On the other end of the spectrum, the argument for resting players is that is has been proven to be more beneficial towards the long-term health of the players, especially for teams like the Cavaliers and the Warriors, who have been to consecutive NBA finals. The long and grueling playoff runs for both teams surely has taken a toll on their players, and to stay competitive in the chase for Championships (as is any team’s goals), resting players is a necessity.

There is no rule that prohibits teams from resting players. Under the current league rules, teams are required to provide notice to the league office, their opponent, and the media immediately upon a determination that a player will not participate in a game due to rest, according the memo sent out by NBA Commissioner Adam Silver (reported by ESPN).

Personally, I think the situation is more complicated than some individuals make it seem. It isn’t just as simple as saying that because players are being paid, that they have an obligation to play 82 games. It is the NBA’s obligation to try and get players to play 82 games, because it is beneficial towards the business of generating revenue. As for NBA teams, it is their main obligation to their franchises to try and win championships.

Proponents for resting players will likely argue the fact that teams would rather sit their players for certain games during the season as a preventative, and most importantly, a maintenance measure. That extra day off allows players to get treatment on nagging ailments, and the necessary rest after treatments to receive the full extent of the therapeutic measures.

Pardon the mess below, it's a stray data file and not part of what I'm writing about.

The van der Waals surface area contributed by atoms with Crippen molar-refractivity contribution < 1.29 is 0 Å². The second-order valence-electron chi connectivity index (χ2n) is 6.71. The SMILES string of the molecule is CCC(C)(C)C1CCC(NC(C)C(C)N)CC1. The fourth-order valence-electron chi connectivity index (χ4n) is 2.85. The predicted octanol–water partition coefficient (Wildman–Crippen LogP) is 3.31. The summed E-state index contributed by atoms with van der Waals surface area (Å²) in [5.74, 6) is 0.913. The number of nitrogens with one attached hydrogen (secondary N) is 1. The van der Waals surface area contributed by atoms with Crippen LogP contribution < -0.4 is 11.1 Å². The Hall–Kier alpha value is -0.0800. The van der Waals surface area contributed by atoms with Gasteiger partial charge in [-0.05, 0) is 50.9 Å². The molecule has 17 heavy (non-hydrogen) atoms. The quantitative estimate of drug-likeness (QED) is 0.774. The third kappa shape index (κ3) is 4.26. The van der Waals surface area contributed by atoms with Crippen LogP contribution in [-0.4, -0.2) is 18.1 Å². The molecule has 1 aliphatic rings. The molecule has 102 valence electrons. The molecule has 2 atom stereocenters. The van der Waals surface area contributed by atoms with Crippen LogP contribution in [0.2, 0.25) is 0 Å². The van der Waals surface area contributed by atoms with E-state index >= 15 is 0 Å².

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(Left to right) Tim Duncan, Manu Ginobili, and Tony Parker sitting out against the Miami Heat – SOOBUM IM/USA TODAY SPORTS

The concept of playing every game is very old-school, embodied by players like Larry Bird and Isiah Thomas. Both those players had illustrious careers, but both were only able to play for 12 years before injuries ended their careers. In comparison, LeBron is having a career year well into his 14th season, with no signs of slowing down.

We live in an era of immense technological advances. There are new and innovative ways of speeding up recovery, newer analytics available to help dictate decisions about a player’s health. To not utilize all these advances to the fullest extent would put any team at a disadvantage.

In the last decade of basketball, we have seen the rise of ACL and MCL tears. As we have come to learn, these injuries are not only career-threatening, but have further and more severe implications later on in life.